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Yale Law School Mourns Its First African-American Woman Graduate, Jane M. Bolin '31

Jane Matilda Bolin ’31, the first African-American woman to graduate from Yale Law School and the first in the United States to become a judge, died January 8 in Queens, New York. She was 98. 

Born in Poughkeepsie in 1908, Bolin inherited her love of the law from her father Gaius Bolin, a Poughkeepsie lawyer who was the first African-American graduate of Williams College. She graduated from Wellesley College in 1928 and in 1931, earned her LLB from Yale Law School.

Following Yale, she clerked in her father's law office for a short time, then opened a practice in New York City with her attorney husband, Ralph E. Mizelle. In 1937, Bolin was appointed to the Corporation Counsel's office in New York City, and in 1939, was sworn in by Mayor Fiorello La Guardia as judge of the Family Court of New York, where she served for 40 years.

"Judge Jane Bolin lived a life of firsts: the first black woman to graduate from Yale Law School, to join the New York City Bar Association, to act as a lawyer for New York City, to sit on the bench,” said Dean Harold Hongju Koh. “She entered new environs fearlessly, exploded old myths, and helped transform American law with her pioneering spirit. Yale Law School, and our students whose paths she made possible, will always honor and remember her remarkable grace and courage."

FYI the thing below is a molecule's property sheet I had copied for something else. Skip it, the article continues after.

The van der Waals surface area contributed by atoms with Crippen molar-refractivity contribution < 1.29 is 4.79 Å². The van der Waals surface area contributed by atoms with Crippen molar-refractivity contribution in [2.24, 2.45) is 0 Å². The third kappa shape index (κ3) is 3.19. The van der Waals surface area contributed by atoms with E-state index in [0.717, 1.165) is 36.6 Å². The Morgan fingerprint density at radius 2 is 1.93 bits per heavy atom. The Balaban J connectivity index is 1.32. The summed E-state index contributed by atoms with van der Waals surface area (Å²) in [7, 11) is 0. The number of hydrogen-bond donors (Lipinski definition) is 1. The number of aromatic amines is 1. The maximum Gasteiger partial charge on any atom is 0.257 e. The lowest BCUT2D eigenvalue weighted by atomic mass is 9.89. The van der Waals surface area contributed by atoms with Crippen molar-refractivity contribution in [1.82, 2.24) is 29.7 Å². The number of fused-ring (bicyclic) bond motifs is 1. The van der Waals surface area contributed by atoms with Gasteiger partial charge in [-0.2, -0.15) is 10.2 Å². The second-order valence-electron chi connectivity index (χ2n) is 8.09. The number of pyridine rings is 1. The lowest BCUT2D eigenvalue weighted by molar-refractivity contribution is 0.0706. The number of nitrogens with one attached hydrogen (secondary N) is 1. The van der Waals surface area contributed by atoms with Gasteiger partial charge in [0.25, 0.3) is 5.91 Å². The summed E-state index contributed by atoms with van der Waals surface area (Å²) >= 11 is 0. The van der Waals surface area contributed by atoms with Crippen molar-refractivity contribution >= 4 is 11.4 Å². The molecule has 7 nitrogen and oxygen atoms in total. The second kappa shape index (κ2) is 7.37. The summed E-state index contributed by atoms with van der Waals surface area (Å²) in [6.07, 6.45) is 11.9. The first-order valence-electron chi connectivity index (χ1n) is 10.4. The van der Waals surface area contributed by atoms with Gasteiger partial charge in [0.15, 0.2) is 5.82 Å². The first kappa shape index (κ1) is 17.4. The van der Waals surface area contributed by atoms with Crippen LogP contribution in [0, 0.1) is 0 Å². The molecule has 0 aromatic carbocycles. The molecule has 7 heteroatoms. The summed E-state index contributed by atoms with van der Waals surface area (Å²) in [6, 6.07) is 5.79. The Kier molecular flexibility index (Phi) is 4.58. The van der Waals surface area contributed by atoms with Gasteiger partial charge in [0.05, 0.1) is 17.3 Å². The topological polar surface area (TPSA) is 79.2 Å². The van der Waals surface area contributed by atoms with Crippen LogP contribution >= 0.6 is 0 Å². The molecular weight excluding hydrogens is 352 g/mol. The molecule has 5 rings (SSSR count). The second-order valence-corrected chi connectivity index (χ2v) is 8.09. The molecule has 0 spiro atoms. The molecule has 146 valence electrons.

Bolin was presented with the Yale Law School Association’s Medal of Merit in 1994. Her portrait hangs in the Law School.

She is survived by her son, Yorke Bolin Mizelle, a granddaughter, and a great-granddaughter.